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Opioid Receptors Implicated in PTSD

A compound that targets a particular opioid receptor in the amygdala reduces the formation of PTSD-like systems in mice subjected to severe trauma.

Jun 7, 2013
Dan Cossins

WIKIMEDIA, BAGHDADResearchers have identified an opioid receptor gene whose expression is altered in the brains of mice subjected to severe stress. Furthermore, treating mice with a compound that targets this receptor prevented the development of excess anxiety and fear, symptoms similar to those of post-traumatic stress disorder (PTSD). The findings, published this week (June 6) in Science, point to a new drug target for the treatment of PTSD in humans.

The molecular mechanisms in the brain that drive PTSD are not well understood, though recent studies have suggested that pain-relieving opioids might inhibit the development of the disorder. Evidence to back that up came from work by Kerry Ressler of Emory University in Atlanta and colleagues, who were studying gene expression in the mouse amygdala—a part of the brain is activated by fear and stress. They found that a gene called Oprl1 (opioid receptor-like 1), which encodes the receptor for an opioid called nociceptin, is more active in mice subjected to extreme stress than in controls.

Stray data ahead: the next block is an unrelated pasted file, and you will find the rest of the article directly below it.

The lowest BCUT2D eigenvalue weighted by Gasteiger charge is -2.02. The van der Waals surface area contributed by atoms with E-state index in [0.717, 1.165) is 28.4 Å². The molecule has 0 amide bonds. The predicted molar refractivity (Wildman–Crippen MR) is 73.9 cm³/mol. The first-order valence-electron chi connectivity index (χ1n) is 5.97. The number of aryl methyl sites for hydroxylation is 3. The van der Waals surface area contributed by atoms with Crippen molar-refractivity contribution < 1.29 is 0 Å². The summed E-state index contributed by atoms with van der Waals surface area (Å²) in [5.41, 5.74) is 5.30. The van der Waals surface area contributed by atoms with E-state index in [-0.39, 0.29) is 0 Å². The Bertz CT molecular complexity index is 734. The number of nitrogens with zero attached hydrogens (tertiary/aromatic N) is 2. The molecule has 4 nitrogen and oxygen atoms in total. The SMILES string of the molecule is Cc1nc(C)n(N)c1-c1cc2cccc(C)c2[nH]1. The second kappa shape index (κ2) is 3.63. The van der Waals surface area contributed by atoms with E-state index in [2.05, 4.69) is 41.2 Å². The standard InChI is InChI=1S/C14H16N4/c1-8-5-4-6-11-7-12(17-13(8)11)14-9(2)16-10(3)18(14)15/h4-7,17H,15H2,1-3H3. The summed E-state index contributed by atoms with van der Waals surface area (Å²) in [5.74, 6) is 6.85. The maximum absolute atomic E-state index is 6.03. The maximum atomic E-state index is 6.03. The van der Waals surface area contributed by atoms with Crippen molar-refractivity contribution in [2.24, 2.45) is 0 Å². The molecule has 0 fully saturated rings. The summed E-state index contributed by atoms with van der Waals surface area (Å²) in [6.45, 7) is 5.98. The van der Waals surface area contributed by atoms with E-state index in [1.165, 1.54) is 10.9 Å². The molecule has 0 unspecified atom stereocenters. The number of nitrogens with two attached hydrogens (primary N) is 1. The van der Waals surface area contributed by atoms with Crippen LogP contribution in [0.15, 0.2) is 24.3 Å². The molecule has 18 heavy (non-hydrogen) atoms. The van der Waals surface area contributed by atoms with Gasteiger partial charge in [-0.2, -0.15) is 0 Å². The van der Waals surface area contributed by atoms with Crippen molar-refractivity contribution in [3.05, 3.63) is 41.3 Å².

Ressler and colleagues then teamed up with another group to test the effects of a compound called SR-8993, which selectively activates the nociceptin receptor. They found that when injected in the amygdala of mice shortly after a stressful experience, SR-8993 inhibited the formation of fear memories. It’s not clear if the same would apply in humans, of course. But the researchers did find that, of 1,800 people who have experienced high levels of violence and trauma in their lives, people who carry a particular variant of Oprl1 tended to suffer from more severe PTSD than those who did not have the variant.

“While many hurdles remain for SR-8993 or a related compound to become a drug used to prevent PTSD, these results are important first steps in understanding how such treatments may be effective,” study coauthor Thomas Bannister of the Scripps Research Institute in Florida said in a press release.

(Hat tip to Only Human)

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